A cartoon needs to seize on some easily-recognisable feature that its victims must possess. In the case of Jews, that has for centuries been a massive hooked nose and other grotesque exaggerations. That's the convention. But the only Jewess I ever knew (around 1979) had a very pretty face and no hooked nose. It wasn't even large. She was clever and quick-witted, engaging, confident, a good talker, not at all religious (although I think she said her mother was), and very slightly olive-skinned. Those were the only things you might notice about her that made her a bit more exotic - and more interesting - than the average South London girl of the time. She was looking for a stepfather for her son, and faded from my life when she got her man. Anyway, so far as appearance and attitude went, she was not standard Jewish cartoon material. But it seems that enough Jews do resemble the historic standard image well enough to keep it going.  

Trans people however have no universal distinguishing features. We come in all shapes and sizes, and we are not a particular race. And we haven't centuries of traditional caricature behind us.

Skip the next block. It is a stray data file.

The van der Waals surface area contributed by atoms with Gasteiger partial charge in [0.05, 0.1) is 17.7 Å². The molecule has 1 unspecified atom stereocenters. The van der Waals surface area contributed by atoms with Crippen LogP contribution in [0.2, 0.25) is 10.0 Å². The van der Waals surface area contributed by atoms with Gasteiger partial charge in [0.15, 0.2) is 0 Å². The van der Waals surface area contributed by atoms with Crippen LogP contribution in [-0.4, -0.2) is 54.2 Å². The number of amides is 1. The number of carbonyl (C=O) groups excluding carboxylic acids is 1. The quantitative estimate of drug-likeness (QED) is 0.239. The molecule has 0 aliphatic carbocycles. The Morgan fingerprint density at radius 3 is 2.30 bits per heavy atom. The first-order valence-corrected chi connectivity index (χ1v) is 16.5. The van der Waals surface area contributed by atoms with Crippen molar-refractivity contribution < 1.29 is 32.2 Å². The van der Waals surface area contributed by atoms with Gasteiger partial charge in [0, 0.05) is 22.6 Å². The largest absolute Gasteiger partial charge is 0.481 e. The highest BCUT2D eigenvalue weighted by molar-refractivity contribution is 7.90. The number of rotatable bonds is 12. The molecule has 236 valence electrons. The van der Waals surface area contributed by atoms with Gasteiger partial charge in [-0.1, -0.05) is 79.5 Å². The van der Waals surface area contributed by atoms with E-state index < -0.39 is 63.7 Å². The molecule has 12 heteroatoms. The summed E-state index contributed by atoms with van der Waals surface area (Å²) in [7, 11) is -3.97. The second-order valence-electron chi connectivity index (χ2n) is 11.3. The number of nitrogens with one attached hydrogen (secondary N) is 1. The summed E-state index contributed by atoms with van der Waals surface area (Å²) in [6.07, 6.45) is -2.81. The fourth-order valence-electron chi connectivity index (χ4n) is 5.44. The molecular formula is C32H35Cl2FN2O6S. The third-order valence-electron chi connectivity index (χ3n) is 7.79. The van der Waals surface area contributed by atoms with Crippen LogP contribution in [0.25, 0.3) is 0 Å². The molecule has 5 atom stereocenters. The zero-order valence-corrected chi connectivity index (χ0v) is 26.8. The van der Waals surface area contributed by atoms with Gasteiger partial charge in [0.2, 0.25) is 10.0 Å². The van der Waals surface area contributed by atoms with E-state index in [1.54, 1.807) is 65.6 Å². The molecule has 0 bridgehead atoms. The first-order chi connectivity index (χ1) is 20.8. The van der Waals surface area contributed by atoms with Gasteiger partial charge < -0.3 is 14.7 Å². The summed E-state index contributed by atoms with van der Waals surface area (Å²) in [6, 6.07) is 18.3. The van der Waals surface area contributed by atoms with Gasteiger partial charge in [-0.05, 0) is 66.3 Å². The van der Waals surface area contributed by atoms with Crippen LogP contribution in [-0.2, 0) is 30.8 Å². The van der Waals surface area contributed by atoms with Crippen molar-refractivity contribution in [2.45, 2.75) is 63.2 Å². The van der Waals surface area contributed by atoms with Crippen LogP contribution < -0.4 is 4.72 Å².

This makes it difficult for a cartoonist who wants to put a 'stock tranny' into a cartoon. There is nothing he can use like the traditional image of Father Christmas, or the British Bobby, or the British Civil Servant as a man in a bowler hat, dark jacket and shoes, pinstripe trousers, and carrying briefcase and rolled-up brolly. Yes, there is the panto dame, and the joke transvestite who is a hulking male figure in an old-fashioned dress, with wobbly high heels, wig and handbag, and a five o'clock shadow like Fred Flintstone. But then what about the young, switched-on and feisty trans people seen on TV in the last couple of years? Or the Ladyboys of Bangkok? Or any stunning Brazilian model come to that? Do you remember the quickly-withdrawn Paddy Power betting advert last year? I'm sure that anyone who saw it must have concluded that it's almost impossible to distinguish a trans woman who is well turned out from an ordinary woman who is equally well turned out. And what about the FTMs? They are quite numerous nowadays and getting more so all the time. And then what about all the people in between the extremes who have gender issues, but wouldn't say they were full-blown MTF or FTM?